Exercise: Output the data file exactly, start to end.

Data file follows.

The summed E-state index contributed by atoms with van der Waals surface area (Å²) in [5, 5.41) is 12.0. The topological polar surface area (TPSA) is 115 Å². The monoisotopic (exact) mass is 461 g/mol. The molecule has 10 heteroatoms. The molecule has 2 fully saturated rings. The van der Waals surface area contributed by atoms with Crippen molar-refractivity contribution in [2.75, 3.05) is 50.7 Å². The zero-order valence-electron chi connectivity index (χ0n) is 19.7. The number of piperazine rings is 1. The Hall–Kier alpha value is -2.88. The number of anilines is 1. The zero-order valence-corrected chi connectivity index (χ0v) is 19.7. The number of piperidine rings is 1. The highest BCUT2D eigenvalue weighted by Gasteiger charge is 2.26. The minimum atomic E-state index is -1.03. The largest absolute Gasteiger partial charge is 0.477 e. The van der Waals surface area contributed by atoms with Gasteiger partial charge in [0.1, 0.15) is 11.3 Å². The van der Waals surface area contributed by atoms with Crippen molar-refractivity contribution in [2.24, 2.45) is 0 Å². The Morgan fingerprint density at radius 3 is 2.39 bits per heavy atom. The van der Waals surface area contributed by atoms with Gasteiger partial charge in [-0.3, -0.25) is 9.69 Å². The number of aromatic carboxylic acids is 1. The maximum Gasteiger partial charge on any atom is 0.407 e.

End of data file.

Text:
The summed E-state index contributed by atoms with van der Waals surface area (Å²) in [5, 5.41) is 12.0. The topological polar surface area (TPSA) is 115 Å². The monoisotopic (exact) mass is 461 g/mol. The molecule has 10 heteroatoms. The molecule has 2 fully saturated rings. The van der Waals surface area contributed by atoms with Crippen molar-refractivity contribution in [2.75, 3.05) is 50.7 Å². The zero-order valence-electron chi connectivity index (χ0n) is 19.7. The number of piperazine rings is 1. The Hall–Kier alpha value is -2.88. The number of anilines is 1. The zero-order valence-corrected chi connectivity index (χ0v) is 19.7. The number of piperidine rings is 1. The highest BCUT2D eigenvalue weighted by Gasteiger charge is 2.26. The minimum atomic E-state index is -1.03. The largest absolute Gasteiger partial charge is 0.477 e. The van der Waals surface area contributed by atoms with Gasteiger partial charge in [0.1, 0.15) is 11.3 Å². The van der Waals surface area contributed by atoms with Crippen molar-refractivity contribution in [2.24, 2.45) is 0 Å². The Morgan fingerprint density at radius 3 is 2.39 bits per heavy atom. The van der Waals surface area contributed by atoms with Gasteiger partial charge in [-0.3, -0.25) is 9.69 Å². The number of aromatic carboxylic acids is 1. The maximum Gasteiger partial charge on any atom is 0.407 e.